Script automation allows IT professionals to use automation software to leverage scripts in a managed framework to optimize various mundane tasks. With automation being the key to running a swift and responsive IT department, scripts are essential for any network administration arsenal.
The wide availability of pre-made scripts makes this even easier by using sophisticated automation development to eliminate the need for writing and managing code, significantly reducing development costs and timelines.
What this article will cover:
- What are automation scripts, and how do they save time?
- The nature of IT automation and scripts
- Differences between scripting languages
- RMM tools and scripts
- Scripting communities and script libraries
Saving Time With Automation Scripts
Batch files and scripts have long been used to automate task-oriented processes across all types of computing environments. For example, scripts are crafted to automate routine jobs like backing up/clearing event logs, everyday networking tasks, system performance monitoring and reporting, and registry changes. Script automation can also help manage user accounts, workstation accounts, applications, and services. IT teams often employ highly skilled programmers to write and maintain these scripts, which automate tasks that would otherwise be handled manually. Still, many in-house IT professionals and solo systems administrators take the job of script automation into their own hands.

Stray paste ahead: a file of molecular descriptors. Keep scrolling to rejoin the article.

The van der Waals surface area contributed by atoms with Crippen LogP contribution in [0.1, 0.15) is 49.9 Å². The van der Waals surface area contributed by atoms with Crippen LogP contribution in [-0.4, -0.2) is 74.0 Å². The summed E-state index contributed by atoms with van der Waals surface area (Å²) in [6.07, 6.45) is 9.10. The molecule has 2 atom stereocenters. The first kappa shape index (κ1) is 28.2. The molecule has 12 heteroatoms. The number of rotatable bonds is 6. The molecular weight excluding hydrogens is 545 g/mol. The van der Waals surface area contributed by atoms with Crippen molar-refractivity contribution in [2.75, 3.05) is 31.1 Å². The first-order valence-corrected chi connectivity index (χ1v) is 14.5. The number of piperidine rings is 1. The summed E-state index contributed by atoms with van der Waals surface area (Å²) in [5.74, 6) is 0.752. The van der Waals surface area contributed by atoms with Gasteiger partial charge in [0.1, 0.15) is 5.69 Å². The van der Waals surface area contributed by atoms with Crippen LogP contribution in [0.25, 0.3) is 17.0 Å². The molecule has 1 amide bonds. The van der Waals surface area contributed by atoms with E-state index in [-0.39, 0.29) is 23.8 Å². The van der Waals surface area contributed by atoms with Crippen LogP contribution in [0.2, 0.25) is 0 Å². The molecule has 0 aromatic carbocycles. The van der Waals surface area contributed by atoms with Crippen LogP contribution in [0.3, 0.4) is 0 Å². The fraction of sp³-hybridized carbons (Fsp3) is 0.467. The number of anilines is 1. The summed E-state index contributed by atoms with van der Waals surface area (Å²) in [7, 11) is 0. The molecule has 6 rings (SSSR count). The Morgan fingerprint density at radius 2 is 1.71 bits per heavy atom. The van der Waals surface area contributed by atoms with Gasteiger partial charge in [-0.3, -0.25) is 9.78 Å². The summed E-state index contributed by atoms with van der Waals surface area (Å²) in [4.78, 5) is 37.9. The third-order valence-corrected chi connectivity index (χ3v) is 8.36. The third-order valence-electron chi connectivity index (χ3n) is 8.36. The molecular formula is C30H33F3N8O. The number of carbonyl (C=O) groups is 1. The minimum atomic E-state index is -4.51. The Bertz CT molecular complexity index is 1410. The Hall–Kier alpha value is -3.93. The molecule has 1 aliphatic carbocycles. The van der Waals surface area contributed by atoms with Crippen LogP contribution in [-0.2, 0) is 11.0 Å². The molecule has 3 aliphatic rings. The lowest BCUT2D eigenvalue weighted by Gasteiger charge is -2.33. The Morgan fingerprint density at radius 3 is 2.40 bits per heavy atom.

Transitioning from manual execution to automation using scripts was a true paradigm shift in network management. C-levels and IT executives who were looking to reduce redundancy in execution, standardize everyday tasks, cut costs, better utilize human resources, and streamline processes saw automation as the most powerful tool available.
Even now, script automation continues to evolve. Because scripts lack intuitive programmatic parameters that adapt to changing conditions, developments in robotic process automation, optimization, and scheduling are adding new layers to the IT automation revolution. While this may someday render the process of writing scripts obsolete, it's currently a valuable and powerful skill for any IT professional to cultivate.
The Nature of Scripting
It's essential to know the purposes and limitations of scripts. Scripting is, first and foremost, a gap-based approach to address problems and automate tasks. Lacking any real intuition or perception, however, scripts cannot be a tool of systematic troubleshooting, maintenance, or development. In other words, we're a long way from scripts replacing the know-how and responsiveness of a living, breathing IT professional.
IT admins often use scripting as a first step in optimizing and aligning their resources to maximize their engineers' time and minimize wasted man-hours. While some scripting is strategic, scripts are often written on the fly to address the "issues of the day" in a tactical manner. This comes part and parcel with the "damage control" nature of IT work that often arises.
A Note on Different Scripting Languages
With such a wide variety of scripting languages available, users often wonder which is the best to learn and implement. In truth, some languages are better suited for specific tasks than others, so your use case will largely influence your choice.
By and large, scripts like Python and PHP are used for software development, website building, and data management and often require an advanced level of skill to put to use.
Most IT administrators will instead turn to script languages like PowerShell and Batch, which are relatively easy to use in a network environment. Scripts in these languages can be found online or created for tasks like disabling updates, closing ports, clearing caches, or running reports -- all functions that are common for IT teams and MSPs, but also time-consuming when they need to be done at scale.